If diplomatic efforts were to prove fruitless, the dispute could be submitted to an international dispute resolution tribunal. Tribunal options include the International Court of Justice, or some form of arbitral tribunal; the International Tribunal for the Law of the Sea, formed by UNCLOS, would be unavailable, since Israel is not a state party. Under the international system, both sides would have to agree to resort to the chosen adjudicative forum; there is no means under international law of forcing another nation to submit a dispute for adjudication. Were both sides to agree to adjudicate the dispute, the selected tribunal would apply the law of maritime boundary delimitation to reach an equitable solution.

UNCLOS Article 15 provides that, in the absence of special circumstances or agreement to the contrary, the territorial sea boundary between adjacent states such as Lebanon and Israel is to be “the median line every point of which is equidistant from the nearest points on the baselines from which the breadth of the territorial seas of each of the two states is measured.” As for the EEZ, Article 74 rather unhelpfully prescribes that boundary delimitation is to be based on international law “in order to achieve an equitable solution.”

UNCLOS’s sparseness with respect to the law of maritime-boundary delimitation is not the product of carelessness of its drafters, nor reflective of a judgment that legal guidance in this area is not important. Rather, it is a recognition of, and deferral to, a rich body of law in this realm that had emanated from various adjudicative forums by the time of UNCLOS’s drafting, and that has continued to evolve since. This law was refined and applied as recently as Feb. 2, 2018, when the International Court of Justice (ICJ) announced its decision in Maritime Delimitation in the Caribbean Sea and the Pacific Ocean (Costa Rica v. Nicaragua). The principles enunciated and utilized by that tribunal will be summarized here, as these same principles would likely be applied by any adjudicative forum concerning itself with the Israel-Lebanon maritime boundary.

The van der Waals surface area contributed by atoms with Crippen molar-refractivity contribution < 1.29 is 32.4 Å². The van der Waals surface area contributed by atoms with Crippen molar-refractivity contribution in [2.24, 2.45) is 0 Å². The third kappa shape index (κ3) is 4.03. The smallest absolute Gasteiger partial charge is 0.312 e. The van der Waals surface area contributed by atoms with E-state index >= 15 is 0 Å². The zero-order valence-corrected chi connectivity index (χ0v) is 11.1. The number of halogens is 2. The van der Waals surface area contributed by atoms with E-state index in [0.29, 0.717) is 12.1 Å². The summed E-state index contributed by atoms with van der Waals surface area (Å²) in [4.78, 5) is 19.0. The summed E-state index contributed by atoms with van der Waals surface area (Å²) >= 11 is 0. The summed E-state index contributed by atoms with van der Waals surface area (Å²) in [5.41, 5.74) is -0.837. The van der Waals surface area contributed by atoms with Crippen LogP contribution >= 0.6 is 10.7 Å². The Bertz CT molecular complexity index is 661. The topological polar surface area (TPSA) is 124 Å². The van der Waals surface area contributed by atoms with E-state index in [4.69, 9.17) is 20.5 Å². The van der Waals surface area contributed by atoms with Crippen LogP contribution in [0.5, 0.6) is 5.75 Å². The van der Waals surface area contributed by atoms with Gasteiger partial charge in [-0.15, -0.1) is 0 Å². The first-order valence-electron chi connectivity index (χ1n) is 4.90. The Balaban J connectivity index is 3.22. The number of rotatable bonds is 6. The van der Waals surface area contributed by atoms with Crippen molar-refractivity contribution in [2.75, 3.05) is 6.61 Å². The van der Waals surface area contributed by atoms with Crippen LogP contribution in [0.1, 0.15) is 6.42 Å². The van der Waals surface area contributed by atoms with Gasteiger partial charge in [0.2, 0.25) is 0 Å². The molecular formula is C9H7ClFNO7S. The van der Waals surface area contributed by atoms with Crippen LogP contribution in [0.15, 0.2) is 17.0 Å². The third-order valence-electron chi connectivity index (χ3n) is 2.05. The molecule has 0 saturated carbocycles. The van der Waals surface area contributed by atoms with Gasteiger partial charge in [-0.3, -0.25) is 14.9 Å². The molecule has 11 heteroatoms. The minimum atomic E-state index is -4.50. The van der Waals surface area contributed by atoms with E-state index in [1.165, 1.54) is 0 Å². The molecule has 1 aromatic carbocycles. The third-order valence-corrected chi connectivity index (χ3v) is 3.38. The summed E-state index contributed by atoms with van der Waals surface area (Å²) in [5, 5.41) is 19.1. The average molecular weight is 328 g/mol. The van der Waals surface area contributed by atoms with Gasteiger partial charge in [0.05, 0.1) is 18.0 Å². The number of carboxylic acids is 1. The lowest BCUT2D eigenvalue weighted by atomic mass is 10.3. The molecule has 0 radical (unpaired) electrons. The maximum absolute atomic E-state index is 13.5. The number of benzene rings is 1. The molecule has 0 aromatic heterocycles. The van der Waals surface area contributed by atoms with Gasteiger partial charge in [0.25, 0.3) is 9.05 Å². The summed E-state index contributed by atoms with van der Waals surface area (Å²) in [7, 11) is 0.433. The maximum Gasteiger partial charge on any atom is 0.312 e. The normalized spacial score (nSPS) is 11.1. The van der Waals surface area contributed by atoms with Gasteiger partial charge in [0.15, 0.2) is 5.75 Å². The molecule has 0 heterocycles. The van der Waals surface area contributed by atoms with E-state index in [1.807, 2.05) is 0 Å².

As to the territorial sea, in accordance with established jurisprudence, the tribunal would proceed in two stages: First, it would draw a provisional median (equidistance) line; then second, it would consider whether any special circumstances exist which justify adjusting such a line. In constructing the provisional median line, the court would select base points on the coast from which the equidistance lines are to be drawn. For this, the court would select as base points “salient points” on the natural coast, which may include points placed on islands or rocks, that are situated on solid land and thus have a relatively higher stability than points placed on sandy features. Special circumstances that may warrant adjustment of the provisional median line include such things as an unstable coastline, the presence of offshore islands or rocks, disproportionality in the size of the respective coastlines relevant to the boundary delimitation, concavities in the coast that would produce a cutoff effect, and the like. In the Costa Rica-Nicaragua case, the ICJ considered a special circumstance to be the “high instability and narrowness of the sandspit near the mouth of the San Juan River, which constitutes a barrier between the Caribbean Sea and a sizable territory appertaining to Nicaragua,” which “does not allow one to select a base point on that part of Costa Rica’s territory … or to connect a point on the sandspit to the fixed point at sea for the first part of the delimitation line.” As a result of this, the court selected a point on the provisional equidistance line 2 NM from the coast, and from there drew the delimitation line “landwards to the point on the low-water mark of the coast of the Caribbean Sea that is closest to point Pv.” This is depicted on the court’s adjusted median line, as depicted below: